In Chicago, he’s met by the cops and warned to get out of town, as they’ve received news he’s planning to get revenge on Big Jim, a local mob boss, as they had plenty of run-ins together 7 years ago. Using plenty of Chicago location shots, they arrive at Midway Airport before he takes a taxi to the Palmer House, where there’s plenty of street shots down Wabash Avenue as Tony has to shake the cop that’s following him, which he does at the Wabash/Adams el stop which looks exactly the same today as it did 60 years ago. Tony’s in Chicago looking for his girl, Sally (Dorothy Hart), whose uncle is Big Jim, who disapproves of their impending marriage, but Tony thinks he can change his mind, especially if they’re going to be family. But before he gets a chance, Tony is blindsided and coldcocked, where he awakes later with a gunshot wound on his hand placed in a car containing a gun that can be traced to Big Jim’s murder. The radio announces his description as a killer on the loose, where he’s immediately on the run, trying to outrun chasing cops, leading to a shootout scene at a factory warehouse where he climbs up a gigantic storage tank, similar to James Cagney in White Heat (1949), a film released 3 months earlier that same year. You’d think it might be the same set, but this is a Universal picture, while Cagney’s is Warner Brothers. With police canvassing all his known friends, he has no options left and nowhere else to go except to call upon Ann, the friend he met in Reno who was coming to Chicago to be a schoolteacher. Having heard the radio description, where he’s considered armed and dangerous, Ann is a bit suspicious, but once he announces he didn’t do it, that he’s been framed, she immediately breaks into a trusting smile and fixes him breakfast - - only in the movies.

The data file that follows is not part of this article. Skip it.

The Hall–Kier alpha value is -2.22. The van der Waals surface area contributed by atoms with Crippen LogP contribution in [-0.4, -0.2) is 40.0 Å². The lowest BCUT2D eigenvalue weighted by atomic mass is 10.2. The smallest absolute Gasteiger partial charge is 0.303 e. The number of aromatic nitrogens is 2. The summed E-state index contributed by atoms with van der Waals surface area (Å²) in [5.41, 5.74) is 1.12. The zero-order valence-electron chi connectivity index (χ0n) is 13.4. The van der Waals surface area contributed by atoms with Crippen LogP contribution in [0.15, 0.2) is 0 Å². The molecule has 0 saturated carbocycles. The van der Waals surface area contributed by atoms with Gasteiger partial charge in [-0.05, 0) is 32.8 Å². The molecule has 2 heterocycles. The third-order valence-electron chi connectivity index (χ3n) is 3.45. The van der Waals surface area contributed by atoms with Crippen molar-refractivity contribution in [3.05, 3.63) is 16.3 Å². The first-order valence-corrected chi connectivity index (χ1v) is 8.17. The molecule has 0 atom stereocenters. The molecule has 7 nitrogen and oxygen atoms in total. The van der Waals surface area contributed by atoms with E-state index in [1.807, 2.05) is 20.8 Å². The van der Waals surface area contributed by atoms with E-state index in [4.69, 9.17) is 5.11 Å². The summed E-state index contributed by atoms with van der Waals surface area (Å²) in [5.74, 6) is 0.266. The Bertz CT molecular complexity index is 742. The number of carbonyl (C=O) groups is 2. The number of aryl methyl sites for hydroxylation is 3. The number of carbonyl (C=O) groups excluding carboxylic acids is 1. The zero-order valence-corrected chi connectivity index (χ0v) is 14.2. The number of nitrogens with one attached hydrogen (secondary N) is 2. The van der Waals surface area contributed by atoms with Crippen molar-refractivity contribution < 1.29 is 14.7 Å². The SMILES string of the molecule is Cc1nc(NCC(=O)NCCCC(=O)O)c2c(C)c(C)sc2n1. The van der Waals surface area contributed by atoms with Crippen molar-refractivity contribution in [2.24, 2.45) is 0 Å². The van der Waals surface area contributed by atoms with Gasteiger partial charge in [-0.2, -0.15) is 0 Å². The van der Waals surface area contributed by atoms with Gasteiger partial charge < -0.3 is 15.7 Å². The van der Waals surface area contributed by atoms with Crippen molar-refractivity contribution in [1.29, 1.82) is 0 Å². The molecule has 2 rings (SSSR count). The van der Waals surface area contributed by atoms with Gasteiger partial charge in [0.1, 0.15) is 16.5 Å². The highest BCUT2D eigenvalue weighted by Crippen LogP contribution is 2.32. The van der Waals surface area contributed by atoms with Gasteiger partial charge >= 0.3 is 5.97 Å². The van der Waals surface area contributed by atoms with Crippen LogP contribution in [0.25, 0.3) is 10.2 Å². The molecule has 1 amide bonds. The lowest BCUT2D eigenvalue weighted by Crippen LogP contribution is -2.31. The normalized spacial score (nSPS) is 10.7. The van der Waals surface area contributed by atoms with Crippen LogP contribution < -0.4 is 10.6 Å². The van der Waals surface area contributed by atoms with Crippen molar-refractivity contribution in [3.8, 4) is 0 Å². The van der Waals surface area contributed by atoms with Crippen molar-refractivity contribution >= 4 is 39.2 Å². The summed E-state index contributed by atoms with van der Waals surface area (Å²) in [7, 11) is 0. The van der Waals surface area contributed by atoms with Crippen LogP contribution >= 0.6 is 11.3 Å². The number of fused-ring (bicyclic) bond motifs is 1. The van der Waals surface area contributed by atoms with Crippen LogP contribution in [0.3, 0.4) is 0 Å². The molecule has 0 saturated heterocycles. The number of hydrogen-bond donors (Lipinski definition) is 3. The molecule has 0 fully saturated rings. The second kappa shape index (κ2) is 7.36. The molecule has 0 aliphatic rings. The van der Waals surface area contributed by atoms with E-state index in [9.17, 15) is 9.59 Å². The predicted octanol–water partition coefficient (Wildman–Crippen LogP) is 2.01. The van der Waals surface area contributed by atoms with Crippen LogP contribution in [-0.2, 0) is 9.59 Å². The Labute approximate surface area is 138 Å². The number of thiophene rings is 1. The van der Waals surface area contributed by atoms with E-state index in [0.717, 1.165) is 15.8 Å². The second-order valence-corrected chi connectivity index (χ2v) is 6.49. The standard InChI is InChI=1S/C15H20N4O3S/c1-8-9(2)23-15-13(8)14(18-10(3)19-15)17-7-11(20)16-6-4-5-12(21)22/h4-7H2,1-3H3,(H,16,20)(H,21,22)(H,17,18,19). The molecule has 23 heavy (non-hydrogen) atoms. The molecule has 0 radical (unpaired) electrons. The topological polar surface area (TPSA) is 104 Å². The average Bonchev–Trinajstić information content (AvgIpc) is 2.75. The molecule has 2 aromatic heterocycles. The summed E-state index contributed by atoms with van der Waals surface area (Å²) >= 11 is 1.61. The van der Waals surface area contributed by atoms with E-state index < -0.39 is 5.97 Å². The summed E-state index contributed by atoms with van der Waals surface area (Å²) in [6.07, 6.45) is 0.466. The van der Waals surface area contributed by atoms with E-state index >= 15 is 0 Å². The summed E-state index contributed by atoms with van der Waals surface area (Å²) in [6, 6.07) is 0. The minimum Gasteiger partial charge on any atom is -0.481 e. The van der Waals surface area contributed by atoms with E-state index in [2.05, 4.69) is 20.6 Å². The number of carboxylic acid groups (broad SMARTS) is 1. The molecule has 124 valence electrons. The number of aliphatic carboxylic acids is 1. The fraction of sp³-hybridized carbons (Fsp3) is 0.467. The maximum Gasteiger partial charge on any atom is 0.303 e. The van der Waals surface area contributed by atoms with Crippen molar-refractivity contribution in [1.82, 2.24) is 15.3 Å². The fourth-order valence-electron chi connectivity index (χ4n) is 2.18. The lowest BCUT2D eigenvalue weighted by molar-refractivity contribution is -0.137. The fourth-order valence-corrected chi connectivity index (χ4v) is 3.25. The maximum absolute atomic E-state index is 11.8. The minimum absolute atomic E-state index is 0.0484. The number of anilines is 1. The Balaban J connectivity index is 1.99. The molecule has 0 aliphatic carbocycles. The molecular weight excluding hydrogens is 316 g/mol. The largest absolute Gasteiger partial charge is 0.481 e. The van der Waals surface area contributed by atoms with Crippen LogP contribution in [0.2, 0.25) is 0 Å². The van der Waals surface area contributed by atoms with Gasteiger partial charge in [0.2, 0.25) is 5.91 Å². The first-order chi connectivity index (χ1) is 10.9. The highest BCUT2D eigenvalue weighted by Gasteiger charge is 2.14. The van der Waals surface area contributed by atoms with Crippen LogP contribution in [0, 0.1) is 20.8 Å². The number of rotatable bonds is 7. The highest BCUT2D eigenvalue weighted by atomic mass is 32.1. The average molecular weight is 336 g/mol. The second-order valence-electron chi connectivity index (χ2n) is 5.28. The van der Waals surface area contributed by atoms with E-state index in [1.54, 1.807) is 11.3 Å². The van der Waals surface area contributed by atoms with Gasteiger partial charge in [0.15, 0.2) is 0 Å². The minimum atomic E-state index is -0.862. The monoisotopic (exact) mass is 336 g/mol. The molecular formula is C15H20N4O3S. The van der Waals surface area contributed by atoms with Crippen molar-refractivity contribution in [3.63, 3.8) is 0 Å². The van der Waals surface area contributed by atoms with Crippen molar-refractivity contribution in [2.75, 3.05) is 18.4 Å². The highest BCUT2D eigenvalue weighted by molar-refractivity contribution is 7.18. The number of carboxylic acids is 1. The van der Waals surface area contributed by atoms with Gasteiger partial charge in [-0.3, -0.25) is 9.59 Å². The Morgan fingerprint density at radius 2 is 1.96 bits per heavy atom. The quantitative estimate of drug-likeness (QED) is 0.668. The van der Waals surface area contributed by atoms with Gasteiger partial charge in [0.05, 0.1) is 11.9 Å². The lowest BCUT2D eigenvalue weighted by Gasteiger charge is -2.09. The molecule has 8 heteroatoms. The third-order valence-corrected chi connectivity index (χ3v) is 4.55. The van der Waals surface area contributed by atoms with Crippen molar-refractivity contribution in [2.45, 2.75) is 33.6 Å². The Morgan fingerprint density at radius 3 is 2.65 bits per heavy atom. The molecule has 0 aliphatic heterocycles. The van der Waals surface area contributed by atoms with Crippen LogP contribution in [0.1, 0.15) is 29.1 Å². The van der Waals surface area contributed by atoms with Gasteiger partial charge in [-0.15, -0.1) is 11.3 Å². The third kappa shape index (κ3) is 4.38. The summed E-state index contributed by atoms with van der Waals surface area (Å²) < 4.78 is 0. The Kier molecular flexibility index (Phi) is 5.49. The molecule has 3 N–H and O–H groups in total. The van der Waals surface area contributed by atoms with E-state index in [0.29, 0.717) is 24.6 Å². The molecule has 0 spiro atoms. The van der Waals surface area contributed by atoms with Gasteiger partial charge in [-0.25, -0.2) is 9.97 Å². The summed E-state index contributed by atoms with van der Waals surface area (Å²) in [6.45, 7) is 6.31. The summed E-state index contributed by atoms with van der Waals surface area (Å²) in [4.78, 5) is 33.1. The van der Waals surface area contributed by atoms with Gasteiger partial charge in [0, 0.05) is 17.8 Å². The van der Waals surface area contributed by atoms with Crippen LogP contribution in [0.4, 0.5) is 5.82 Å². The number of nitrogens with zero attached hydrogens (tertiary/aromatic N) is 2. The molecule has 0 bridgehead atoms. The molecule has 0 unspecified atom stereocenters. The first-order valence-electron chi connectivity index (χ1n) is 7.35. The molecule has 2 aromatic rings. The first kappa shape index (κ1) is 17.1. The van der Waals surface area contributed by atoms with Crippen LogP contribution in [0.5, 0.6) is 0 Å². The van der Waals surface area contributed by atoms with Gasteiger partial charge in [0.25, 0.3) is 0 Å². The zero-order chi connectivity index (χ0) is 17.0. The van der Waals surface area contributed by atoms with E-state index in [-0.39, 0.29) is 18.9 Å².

Knowing there is no way out except to clear his name, Tony calls upon an old friend from the neighborhood now working for the police, Bruce Bennett as Detective Reckling, something of a straight shooter, in real life a silver medalist in the shot put for the 1928 Olympics under his actual name Herman Brix, holding both the indoor and outdoor world records at the time. Due to his athleticism, he was being considered for the Tarzan role by MGM pictures, but he broke his shoulder making another film, opening the door for Olympic swimming champion Johnny Weissmuller. Nonetheless, Bennett lived to be a hundred and did complete one Tarzan picture, completing all his own stunts, including a fall to rocky cliffs below in THE NEW ADVENTURES OF TARZAN, Pt’s I and II (1935), also TARZAN AND THE GREEN GODDESS (1938), which was largely put together from previously shot footage. Though Reckling is unable to prove Tony’s innocence, where there is a brief first time film appearance by a young Roc Hudson as a fellow detective, he does begin to believe the alleged murderer has been framed. The film packs a punch, cramming a huge amount of story detail into the highly condensed 71 minutes, where Buckingham Fountain is used as a favorite meeting place, showing the Chicago skyline, including what was the Conrad Hilton Hotel. Certainly a crowd pleaser moment for anyone from Chicago has to be when Ann pulls up to the fountain in her slick convertible car and parks directly in front of the fountain on Columbus Drive in what is a notorious tow zone. Another is a secret meet with Sally outside the Adler Planetarium down a few stairs while Ann stands guard at street level, where the two women may as well be at opposite ends of his life, morally speaking, one above and one below. There’s a stellar hallway sequence down a long corridor near the end, an unforgettable scene that is exquisitely filmed, also the interesting presence of unsung black actor Daniel Ferniel, perhaps the most unusual role in the film, a small part with major consequences, where he represents the surviving moral voice of the murdered victim, Big Jim, who interestingly is never seen onscreen.